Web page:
Baby formula shortage: When will it end and what is New York investigating

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Illustration by Michelle Budge, Deseret News

A new poll shows the vast majority of American adults are worried about the baby formula shortage — and Food and Drug Administration officials say the crisis is unlikely to be resolved before July.

“My expectation is that within two months we should be beyond normal, and with a plethora,” Food and Drug Administration Commissioner Robert Califf told a Senate health committee this week. “It’s going to be gradual improvement up to probably somewhere around two months until the shelves are replete again.”  

Meanwhile, New York Attorney General Letitia James announced Thursday that she’d sent cease-and-desist letters to 30 New York retailers her office accuses of gouging consumers on the price of formula, CBS News reported.

“New York’s price gouging statute prohibits merchants from charging excessive prices for essential goods or services during abnormal market disruptions,” according to a release from her office. And while she didn’t name suspected offenders, James noted they were a mix of brick-and-mortar and online stores, most in the New York City area.

The letters followed a request earlier in the month by James that people report gouging if they saw it.

Survey finds worries

The poll by Data for Progress, a progressive think tank, found no significant difference in views on the formula crisis based on political philosophy or party affiliation — just high numbers of worried folks.

It said that 86% of Democrats, 84% of Republicans and 83% of independents are either “very” or “somewhat” worried about the formula shortage as parents continue to scramble to try to find infant formula. The poll was conducted May 20-24 among 1,169 likely voters and has a margin of error is +/- 3 percentage points.

Respondents showed strong support for bringing in more baby formula from other countries “after the FDA ensures these products are safe” (82%) and for efforts by officials to crack down on price gouging (88%). More than 8 in 10 of those asked said they would favor expanding the list of baby formula products that low-income families are allowed to purchase with government food and nutrition benefits.

The level of concern found in the survey was very high, although most of the adults said they do not themselves have a child who drinks baby formula, either instead of or in addition to breast milk, the survey found. One in 5, however, said they or other family members had been looking for or had purchased formula during the shortage.

Between a quarter and third of those questioned said they’d asked people they know to help them find formula or had expanded the distance in which they searched for formula. Thirty-five percent said they’d switched to providing a child with more breast milk or only breast milk to keep him fed. And 1 in 5 said they’d transitioned their child to solid foods earlier than they would have without the shortage, the survey said.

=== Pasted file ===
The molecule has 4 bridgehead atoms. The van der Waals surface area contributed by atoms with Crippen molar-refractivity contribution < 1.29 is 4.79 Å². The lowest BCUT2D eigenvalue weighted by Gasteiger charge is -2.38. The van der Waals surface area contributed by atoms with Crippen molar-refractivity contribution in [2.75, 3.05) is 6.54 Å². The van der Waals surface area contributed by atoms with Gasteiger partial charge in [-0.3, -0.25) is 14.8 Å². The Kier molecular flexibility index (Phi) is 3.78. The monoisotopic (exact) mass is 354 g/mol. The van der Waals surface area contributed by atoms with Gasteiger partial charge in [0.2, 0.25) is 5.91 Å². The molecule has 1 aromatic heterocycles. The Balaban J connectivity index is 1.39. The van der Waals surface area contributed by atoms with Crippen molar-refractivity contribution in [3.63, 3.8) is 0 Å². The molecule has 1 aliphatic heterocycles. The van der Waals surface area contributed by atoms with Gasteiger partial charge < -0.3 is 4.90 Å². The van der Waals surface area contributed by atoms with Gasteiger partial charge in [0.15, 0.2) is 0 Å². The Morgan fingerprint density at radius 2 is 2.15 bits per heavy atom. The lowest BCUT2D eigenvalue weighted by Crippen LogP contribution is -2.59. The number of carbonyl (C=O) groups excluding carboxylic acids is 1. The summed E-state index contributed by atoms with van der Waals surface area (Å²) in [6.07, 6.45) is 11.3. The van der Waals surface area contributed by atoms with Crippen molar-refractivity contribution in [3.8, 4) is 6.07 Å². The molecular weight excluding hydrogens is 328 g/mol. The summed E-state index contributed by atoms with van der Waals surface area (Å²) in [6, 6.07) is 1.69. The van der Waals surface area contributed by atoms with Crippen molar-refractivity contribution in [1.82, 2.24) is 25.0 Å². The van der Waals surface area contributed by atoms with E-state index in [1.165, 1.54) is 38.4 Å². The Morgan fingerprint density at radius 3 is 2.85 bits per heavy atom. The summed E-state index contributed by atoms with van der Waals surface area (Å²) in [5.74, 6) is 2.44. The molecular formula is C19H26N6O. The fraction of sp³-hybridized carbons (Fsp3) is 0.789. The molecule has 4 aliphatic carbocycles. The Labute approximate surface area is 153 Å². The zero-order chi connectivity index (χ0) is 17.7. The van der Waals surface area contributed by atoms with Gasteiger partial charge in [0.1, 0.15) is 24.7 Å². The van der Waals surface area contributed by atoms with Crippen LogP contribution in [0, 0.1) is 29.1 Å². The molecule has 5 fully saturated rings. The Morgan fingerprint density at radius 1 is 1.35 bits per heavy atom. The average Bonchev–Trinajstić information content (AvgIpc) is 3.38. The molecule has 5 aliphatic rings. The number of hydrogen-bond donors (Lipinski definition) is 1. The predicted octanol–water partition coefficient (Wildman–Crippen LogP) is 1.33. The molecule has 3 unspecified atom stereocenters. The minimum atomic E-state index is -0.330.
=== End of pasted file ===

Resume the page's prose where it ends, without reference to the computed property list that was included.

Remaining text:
Why a shortage?

Supply chain issues had already impacted the infant formula market before the crisis deepened earlier this year. In February, amid concerns its formula could be linked to a spate of illnesses and two deaths among infants, Abbott Nutrition issued a voluntary recall of formula produced at its Sturgis, Michigan, plant. That plant is the largest U.S. baby formula factory. No direct link has been found between the factory and infant deaths.

But inspectors did find a potentially serious bacteria, cronobacter sakazakii, in the manufacturing plant, though not in the product. That shut the plant down. Recently, Abbott Nutrition reached an agreement with the FDA to reopen the plant once terms of a consent decree have been satisfied, but Califf told lawmakers that will involve a long list of steps to correct problems there.

The plant is tentatively set to reopen on June 4, but Califf strongly hinted that date might be optimistic given how much has to be resolved. And Abbott Nutrition has said it will still take a few weeks to get formula to store shelves once the plan begins producing formula again.

The FDA has been criticized roundly for how it has handled the shortage and allegations that Abbott Nutrition had production problems. As the Deseret News earlier reported, Califf admitted his agency moved “too slow” after being delayed by a series of events that included a whistleblower complaint that was lost in the FDA’s mailroom and a spate of COVID-19 cases at the formula manufacturing site that led officials to agree to delay the inspection until workers were better.

Operation Fly Formula

The Biden administration has begun bringing in formula from overseas through its Operation Fly Formula, which the president said would use commercial and military aircraft airlift from elsewhere infant formula that meets FDA standards.

The first load came in last Sunday to Indiana by military cargo plane — a 35-ton shipment of hypoallergenic baby formula that was to be distributed not through normal retail channels, but by health care providers and others equipped to see it reaches children with medical needs who cannot use regular formula but require a specialty product.

A second load — also hypoallergenic — was to be distributed through the Nestle plant in Pennsylvania later in the week. The president has said more flights are coming.

At the same time, Abbott has been flying in some formula from its manufacturing plant in Ireland and other formula makers in the United States say they’re ramping up their production to boost the amount of formula available at retailers.

Biden has also authorized the use of the Defense Production Act to increase formula production. Under the act, supplies crucial to making formula will be diverted from other production efforts to the manufacture of baby formula.

Lois M. Collins

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